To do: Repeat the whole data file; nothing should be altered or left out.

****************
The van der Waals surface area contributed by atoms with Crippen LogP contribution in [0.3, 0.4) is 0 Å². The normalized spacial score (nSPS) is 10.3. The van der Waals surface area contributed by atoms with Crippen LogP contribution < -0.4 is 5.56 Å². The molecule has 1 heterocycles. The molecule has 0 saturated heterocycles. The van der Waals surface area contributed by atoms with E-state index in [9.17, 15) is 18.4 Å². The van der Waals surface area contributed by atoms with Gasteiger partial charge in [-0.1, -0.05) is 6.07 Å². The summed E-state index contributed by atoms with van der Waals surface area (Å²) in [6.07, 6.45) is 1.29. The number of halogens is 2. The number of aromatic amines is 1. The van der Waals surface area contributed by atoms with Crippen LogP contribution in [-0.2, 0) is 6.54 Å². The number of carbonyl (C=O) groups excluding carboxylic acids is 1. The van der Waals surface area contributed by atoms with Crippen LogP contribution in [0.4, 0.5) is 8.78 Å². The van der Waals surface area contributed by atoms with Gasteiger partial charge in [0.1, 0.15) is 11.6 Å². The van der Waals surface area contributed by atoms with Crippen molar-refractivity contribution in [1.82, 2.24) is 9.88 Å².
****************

The van der Waals surface area contributed by atoms with Crippen LogP contribution in [0.3, 0.4) is 0 Å². The normalized spacial score (nSPS) is 10.3. The van der Waals surface area contributed by atoms with Crippen LogP contribution < -0.4 is 5.56 Å². The molecule has 1 heterocycles. The molecule has 0 saturated heterocycles. The van der Waals surface area contributed by atoms with E-state index in [9.17, 15) is 18.4 Å². The van der Waals surface area contributed by atoms with Gasteiger partial charge in [-0.1, -0.05) is 6.07 Å². The summed E-state index contributed by atoms with van der Waals surface area (Å²) in [6.07, 6.45) is 1.29. The number of halogens is 2. The number of aromatic amines is 1. The van der Waals surface area contributed by atoms with Crippen LogP contribution in [-0.2, 0) is 6.54 Å². The number of carbonyl (C=O) groups excluding carboxylic acids is 1. The van der Waals surface area contributed by atoms with Crippen LogP contribution in [0.4, 0.5) is 8.78 Å². The van der Waals surface area contributed by atoms with Gasteiger partial charge in [0.1, 0.15) is 11.6 Å². The van der Waals surface area contributed by atoms with Crippen molar-refractivity contribution in [1.82, 2.24) is 9.88 Å².